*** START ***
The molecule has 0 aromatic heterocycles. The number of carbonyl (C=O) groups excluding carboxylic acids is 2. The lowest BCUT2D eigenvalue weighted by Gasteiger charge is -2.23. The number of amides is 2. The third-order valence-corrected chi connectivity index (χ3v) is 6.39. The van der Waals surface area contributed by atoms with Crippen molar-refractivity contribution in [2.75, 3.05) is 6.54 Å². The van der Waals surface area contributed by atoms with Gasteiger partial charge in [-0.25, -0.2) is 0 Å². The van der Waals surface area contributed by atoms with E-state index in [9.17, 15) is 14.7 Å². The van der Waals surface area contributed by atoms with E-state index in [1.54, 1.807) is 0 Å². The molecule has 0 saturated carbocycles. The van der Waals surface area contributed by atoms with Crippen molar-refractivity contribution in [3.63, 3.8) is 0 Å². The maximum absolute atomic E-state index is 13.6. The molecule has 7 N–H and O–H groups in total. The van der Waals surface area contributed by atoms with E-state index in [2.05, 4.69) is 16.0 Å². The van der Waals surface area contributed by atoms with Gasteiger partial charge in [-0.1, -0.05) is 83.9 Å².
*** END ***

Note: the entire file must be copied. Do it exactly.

The molecule has 0 aromatic heterocycles. The number of carbonyl (C=O) groups excluding carboxylic acids is 2. The lowest BCUT2D eigenvalue weighted by Gasteiger charge is -2.23. The number of amides is 2. The third-order valence-corrected chi connectivity index (χ3v) is 6.39. The van der Waals surface area contributed by atoms with Crippen molar-refractivity contribution in [2.75, 3.05) is 6.54 Å². The van der Waals surface area contributed by atoms with Gasteiger partial charge in [-0.25, -0.2) is 0 Å². The van der Waals surface area contributed by atoms with E-state index in [9.17, 15) is 14.7 Å². The van der Waals surface area contributed by atoms with E-state index in [1.54, 1.807) is 0 Å². The molecule has 0 saturated carbocycles. The van der Waals surface area contributed by atoms with Crippen molar-refractivity contribution in [3.63, 3.8) is 0 Å². The maximum absolute atomic E-state index is 13.6. The molecule has 7 N–H and O–H groups in total. The van der Waals surface area contributed by atoms with E-state index in [2.05, 4.69) is 16.0 Å². The van der Waals surface area contributed by atoms with Gasteiger partial charge in [-0.1, -0.05) is 83.9 Å².